Baby Animals Pictures BiographyAnimation is a series of still drawings that, when viewed in rapid succession, gives the impression of a moving picture. The word animation derives from the Latin words anima meaning life, and animare meaning to breathe life into. Throughout history, people have employed various techniques to give the impression of moving pictures. Cave drawings depicted animals with their legs overlapping so that they appeared to be running. The properties of animation can be seen in Asian puppet shows, Greek bas-relief, Egyptian funeral paintings, medieval stained glass, and modern comic strips.
In 1640, a Jesuit monk named Althanasius Kircher invented a "magic lantern" that projected enlarged drawings on a wall. A fellow Jesuit, Gaspar Schott, developed this idea further by creating a straight strip of pictures, a sort of early filmstrip, that could be pulled across the lantern's lens. Schott further modified the lantern until it became a revolving disk. A century later, in 1736, a Dutch scientist named Pieter Van Musschenbroek created a series of drawings of windmill vanes that, when projected in rapid succession, gave the illusion of the windmill circling around and around.
The magic lantern became a popular form of entertainment. Traveling entertainers, visiting the villages and towns of Europe, included it in their shows. In London, the Swiss-born physician and scholar Peter Mark Roget, most famous for compiling the Thesaurus of English Words and Phrases, was fascinated by the scientific phenomenon at play and wrote an essay entitled "Persistence of Vision with Regard to Moving Objects" that was widely read and used as a basis for subsequent inventions. One of the first was the thaumatrope, developed in the 1820s by John Paris, also an English doctor. The thaumatrope was simply a small disk with a different image drawn on either side. Strings were knotted onto two edges so that the disk could be spun. As the disk twirled around, the two images appeared to blend. For example, a monkey on one side appeared to sit inside the cage on the opposite side.
The next major innovation was the phenakistoscope, created by Joseph Plateau, a Belgian physicist and doctor. Plateau's contribution was a flat disk perforated with evenly spaced slots. Figures were drawn around the edges, depicting successive movements. A stick attached to the back allowed the disk to be held at eye level in front of a mirror. The viewer then spun the disk and watched the reflection of the figures pass through the slits, once again giving the illusion of movement.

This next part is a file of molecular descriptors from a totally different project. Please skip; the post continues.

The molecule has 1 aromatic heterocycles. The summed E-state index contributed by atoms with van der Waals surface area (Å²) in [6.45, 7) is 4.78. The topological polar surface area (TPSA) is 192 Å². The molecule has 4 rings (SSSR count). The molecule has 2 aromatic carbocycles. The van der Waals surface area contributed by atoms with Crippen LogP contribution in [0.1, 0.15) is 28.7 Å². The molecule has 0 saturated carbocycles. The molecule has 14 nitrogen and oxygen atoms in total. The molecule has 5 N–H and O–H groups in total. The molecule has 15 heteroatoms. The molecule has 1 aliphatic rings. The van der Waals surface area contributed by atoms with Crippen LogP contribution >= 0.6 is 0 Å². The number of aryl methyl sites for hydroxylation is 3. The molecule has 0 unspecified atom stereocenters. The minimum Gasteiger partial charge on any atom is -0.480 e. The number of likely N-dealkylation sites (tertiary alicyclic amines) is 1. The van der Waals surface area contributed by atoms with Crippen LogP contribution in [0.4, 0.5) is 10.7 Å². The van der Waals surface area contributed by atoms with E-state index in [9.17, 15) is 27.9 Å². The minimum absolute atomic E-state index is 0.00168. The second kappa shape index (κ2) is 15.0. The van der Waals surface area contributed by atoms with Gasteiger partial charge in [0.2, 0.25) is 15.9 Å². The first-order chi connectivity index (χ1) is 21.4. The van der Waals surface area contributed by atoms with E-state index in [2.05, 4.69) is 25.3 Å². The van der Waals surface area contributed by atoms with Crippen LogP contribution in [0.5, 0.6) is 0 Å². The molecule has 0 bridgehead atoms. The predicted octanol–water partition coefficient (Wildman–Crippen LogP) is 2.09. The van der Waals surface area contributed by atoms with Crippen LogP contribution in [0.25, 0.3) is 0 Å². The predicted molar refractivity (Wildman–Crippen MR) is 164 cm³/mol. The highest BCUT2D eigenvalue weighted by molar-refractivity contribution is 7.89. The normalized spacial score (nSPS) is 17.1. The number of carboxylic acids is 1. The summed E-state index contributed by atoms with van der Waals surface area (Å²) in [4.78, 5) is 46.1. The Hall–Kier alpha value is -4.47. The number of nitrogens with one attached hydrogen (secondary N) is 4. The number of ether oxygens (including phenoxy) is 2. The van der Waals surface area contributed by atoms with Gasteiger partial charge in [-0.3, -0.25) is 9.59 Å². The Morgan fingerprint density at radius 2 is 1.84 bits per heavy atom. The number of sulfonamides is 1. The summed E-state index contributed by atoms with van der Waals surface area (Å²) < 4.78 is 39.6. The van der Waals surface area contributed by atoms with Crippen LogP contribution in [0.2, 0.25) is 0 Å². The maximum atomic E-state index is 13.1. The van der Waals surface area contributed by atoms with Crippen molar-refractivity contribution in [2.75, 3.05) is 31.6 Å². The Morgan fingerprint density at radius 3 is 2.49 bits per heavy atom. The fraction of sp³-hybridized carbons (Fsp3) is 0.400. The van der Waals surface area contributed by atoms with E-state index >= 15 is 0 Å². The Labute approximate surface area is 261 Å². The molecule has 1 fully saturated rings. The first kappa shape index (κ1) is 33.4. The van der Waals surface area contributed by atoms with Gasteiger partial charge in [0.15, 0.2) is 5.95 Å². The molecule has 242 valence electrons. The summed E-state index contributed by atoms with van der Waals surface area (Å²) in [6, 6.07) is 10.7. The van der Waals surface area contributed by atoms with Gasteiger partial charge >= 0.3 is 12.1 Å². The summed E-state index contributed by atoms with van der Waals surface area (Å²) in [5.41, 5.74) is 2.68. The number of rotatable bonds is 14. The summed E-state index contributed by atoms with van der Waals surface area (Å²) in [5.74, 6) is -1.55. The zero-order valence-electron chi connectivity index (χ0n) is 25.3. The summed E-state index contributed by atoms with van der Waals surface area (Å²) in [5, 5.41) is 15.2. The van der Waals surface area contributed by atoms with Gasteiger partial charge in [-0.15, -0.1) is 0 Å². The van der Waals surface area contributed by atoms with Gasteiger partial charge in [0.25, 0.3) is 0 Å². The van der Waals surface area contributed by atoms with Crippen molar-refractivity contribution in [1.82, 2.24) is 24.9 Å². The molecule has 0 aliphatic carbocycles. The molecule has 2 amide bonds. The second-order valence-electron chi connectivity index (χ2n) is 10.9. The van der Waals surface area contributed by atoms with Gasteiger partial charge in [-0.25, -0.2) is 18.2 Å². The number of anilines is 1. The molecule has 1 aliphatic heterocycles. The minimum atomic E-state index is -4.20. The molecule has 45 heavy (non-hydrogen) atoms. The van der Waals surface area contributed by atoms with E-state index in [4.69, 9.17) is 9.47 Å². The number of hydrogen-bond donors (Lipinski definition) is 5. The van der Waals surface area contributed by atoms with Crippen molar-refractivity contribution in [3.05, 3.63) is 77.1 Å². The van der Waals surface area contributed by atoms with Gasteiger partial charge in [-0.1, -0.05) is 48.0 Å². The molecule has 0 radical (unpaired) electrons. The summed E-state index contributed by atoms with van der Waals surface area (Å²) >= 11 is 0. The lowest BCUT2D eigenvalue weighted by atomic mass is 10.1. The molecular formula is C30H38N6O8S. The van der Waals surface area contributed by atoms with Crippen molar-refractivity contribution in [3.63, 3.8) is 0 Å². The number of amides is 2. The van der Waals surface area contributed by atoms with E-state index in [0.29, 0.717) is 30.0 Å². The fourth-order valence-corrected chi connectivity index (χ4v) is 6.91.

As a grammatically conscientious person who frequents internet forums and YouTube, I have found it necessary to develop a few coping mechanisms. When someone types out "u" instead of "you," instead of getting mad, I imagine them having only one finger on each hand and then their actions seem reasonable. If I only had one finger on each hand, I'd leave out unnecessary letters too!
If I come across a person who seems to completely ignore the existence of apostrophes and capital letters and types things like "im an eagle and im typing with my talons, so dont make fun of me cuz this is hard," I like to imagine that they actually are an eagle typing with their talons. It would be a hassle if you had to hop in the air and use your feet to karate-chop two keys simultaneously every time you wanted to use the shift key to make a capital letter. Also, eagles lack manual dexterity, so I can understand why they'd want to leave out apostrophes. Eagles are all about efficiency.
But there is one grammatical mistake that I particularly enjoy encountering. It has become almost fun for me to come across people who take the phrase "a lot" and condense it down into one word, because when someone says "alot
The Alot is an imaginary creature that I made up to help me deal with my compulsive need to correct other people's grammar. It kind of looks like a cross between a bear, a yak and a pug, and it has provided hours of entertainment for me in a situation where I'd normally be left feeling angry and disillusioned with the world.
So the next time you are reading along and you see some guy ranting about how he is "alot better at swimming than Michael Phelps," instead of getting angry, you can be like "You're right! Alots are known for their superior swimming capabilities